..."

Oh yes, very, they are quite intriguing indeed! I'm glad you put them in, t..."

They look like the pictures in the New York Review of Books to which I subscribed at one time.


Jeffrey Keeten Steve wrote: "Jeffrey wrote: "Steve wrote: "Great review Jeffrey. I am so glad you kept telling me this was a novel because it sounded like a memoir. May I compliment you on the incredible scope of your reading..."

I wouldn't doubt it a bit. First of all he is French and by definition weird and perverted so no one in Kansas except maybe Kemper up in Kansas City would even take a crack at experimental fiction like this. It makes me realize how much I've neglected the French intellectuals. I need to make sure they are a steady part of my reading diet.


Jeffrey Keeten Traveller wrote: "Jeffrey wrote: "The pictures are of Queneau, rather odd aren't they? I couldn't resist putting them in the review.
..."

Oh yes, very, they are quite intriguing indeed! I'm glad you put them in, t..."


If you google him and click over to images you will see even more unusual playful pictures of him. The more I dig around about him the more interesting he is becoming.


Jeffrey Keeten MJ wrote: "Queneau was that most cherished of personalities: an eccentric French intellectual with a great sense of humour and playfulness. Those photos are very normal in Queneauland."

Thanks MJ for giving me the heads up on this guy. Goodreads is making me poor financially, but enriching my mind by leaps and bounds.


message 14: by Bennet (new) - added it

Bennet Seinfeld, no kidding, this sounds hilarious, not that there's anything wrong with that. And something about it reminds me of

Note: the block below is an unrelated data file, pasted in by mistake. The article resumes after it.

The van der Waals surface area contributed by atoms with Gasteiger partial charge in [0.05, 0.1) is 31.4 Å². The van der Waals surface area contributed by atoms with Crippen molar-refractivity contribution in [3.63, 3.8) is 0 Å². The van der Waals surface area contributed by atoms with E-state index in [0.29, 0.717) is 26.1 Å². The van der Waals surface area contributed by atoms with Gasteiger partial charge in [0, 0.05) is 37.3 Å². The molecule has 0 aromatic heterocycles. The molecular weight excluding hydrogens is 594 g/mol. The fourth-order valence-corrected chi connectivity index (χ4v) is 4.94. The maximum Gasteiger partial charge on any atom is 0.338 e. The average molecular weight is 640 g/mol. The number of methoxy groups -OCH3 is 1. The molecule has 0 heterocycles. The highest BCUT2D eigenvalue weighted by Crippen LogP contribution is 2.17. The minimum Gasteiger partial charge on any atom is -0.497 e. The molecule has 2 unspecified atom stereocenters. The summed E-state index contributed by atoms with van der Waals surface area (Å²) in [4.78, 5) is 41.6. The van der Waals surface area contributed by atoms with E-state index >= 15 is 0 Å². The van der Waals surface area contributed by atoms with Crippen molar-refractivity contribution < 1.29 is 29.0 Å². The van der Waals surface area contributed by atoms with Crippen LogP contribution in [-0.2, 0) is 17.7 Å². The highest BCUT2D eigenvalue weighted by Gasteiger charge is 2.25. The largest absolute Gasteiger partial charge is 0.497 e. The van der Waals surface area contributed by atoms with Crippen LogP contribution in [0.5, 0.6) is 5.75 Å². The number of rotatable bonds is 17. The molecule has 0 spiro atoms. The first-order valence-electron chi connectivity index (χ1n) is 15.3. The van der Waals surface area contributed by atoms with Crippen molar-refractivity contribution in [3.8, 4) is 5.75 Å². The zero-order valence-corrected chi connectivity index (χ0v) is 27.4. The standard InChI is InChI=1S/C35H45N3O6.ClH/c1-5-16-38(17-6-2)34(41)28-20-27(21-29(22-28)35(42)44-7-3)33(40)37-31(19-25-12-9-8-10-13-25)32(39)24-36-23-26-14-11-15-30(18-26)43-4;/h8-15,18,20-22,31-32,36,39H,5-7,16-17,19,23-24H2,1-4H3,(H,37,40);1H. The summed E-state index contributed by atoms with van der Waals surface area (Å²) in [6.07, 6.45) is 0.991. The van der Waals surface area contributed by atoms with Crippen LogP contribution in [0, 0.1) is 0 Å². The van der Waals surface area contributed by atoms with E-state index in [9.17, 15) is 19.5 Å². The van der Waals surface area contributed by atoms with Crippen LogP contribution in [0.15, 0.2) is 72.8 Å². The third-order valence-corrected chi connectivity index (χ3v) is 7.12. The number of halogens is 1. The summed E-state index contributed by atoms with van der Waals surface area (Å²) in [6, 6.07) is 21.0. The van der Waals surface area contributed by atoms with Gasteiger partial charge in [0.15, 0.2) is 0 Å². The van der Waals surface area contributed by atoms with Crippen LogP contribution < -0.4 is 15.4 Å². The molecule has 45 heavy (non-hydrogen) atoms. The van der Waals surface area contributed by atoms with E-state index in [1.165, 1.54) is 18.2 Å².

Measuring the World by Daniel KehlmannMeasuring the World

,which since reading I've been longing to replace with another oddball story about vintage-intellectual eccentrics. Thanks, Jeffrey, and I recommend MTW, though likely you've already read it. :)


Jeffrey Keeten Bennet wrote: "Seinfeld, no kidding, this sounds hilarious, not that there's anything wrong with that. And something about it reminds me of
Measuring the World by Daniel KehlmannMeasuring the World

,which since readin..."


Thank you Bennet. No, in fact, I have not read MTW, but it sounds perfect for me. I found a copy on abebooks my home away from home.


message 16: by B0nnie (new) - added it

B0nnie Yes those Queneau pictures are intriguing. More than intriguing - they do not at all look like a person "hamming it up" but a distortion of that act. They seem to be a mockery of the tragic. A mockery that knows it's losing. Well I can't really explain it, but let's just say they are terribly interesting.


Jeffrey Keeten B0nnie wrote: "Yes those Queneau pictures are intriguing. More than intriguing - they do not at all look like a person "hamming it up" but a distortion of that act. They seem to be a mockery of the tragic. A moc..."

I was struck by them as well and knew that I had to tag them onto my review somehow. Queneau must have been quite...interesting.


message 18: by Lawyer (new)

Lawyer Intriguing. Note to self. Add Queaneau to reading list. Call architect to shore up foundation, particularly under library. Have complete physical. Add a good multi-vitamin. Centrum for Seniors. Get new tri-focals. Yep. That oughtta do it. It's hard, so hard keeping up with Keeten. But always a pleasure.


Jeffrey Keeten Mike wrote: "Intriguing. Note to self. Add Queaneau to reading list. Call architect to shore up foundation, particularly under library. Have complete physical. Add a good multi-vitamin. Centrum for Senior..."

Yes, Mike I definitely want you implementing all those life extending measures because I want you sharing book thoughts for a long, long time. I've already decided I need to live to be 125 just to make a dent in what I want to get read. Since writing this review I have received a lot of great feedback on other Queneau books. I become more and more intrigued by the strange little Frenchman.


message 20: by Vessey (new) - added it

Vessey I'm so happy that I'm again the first one to comment!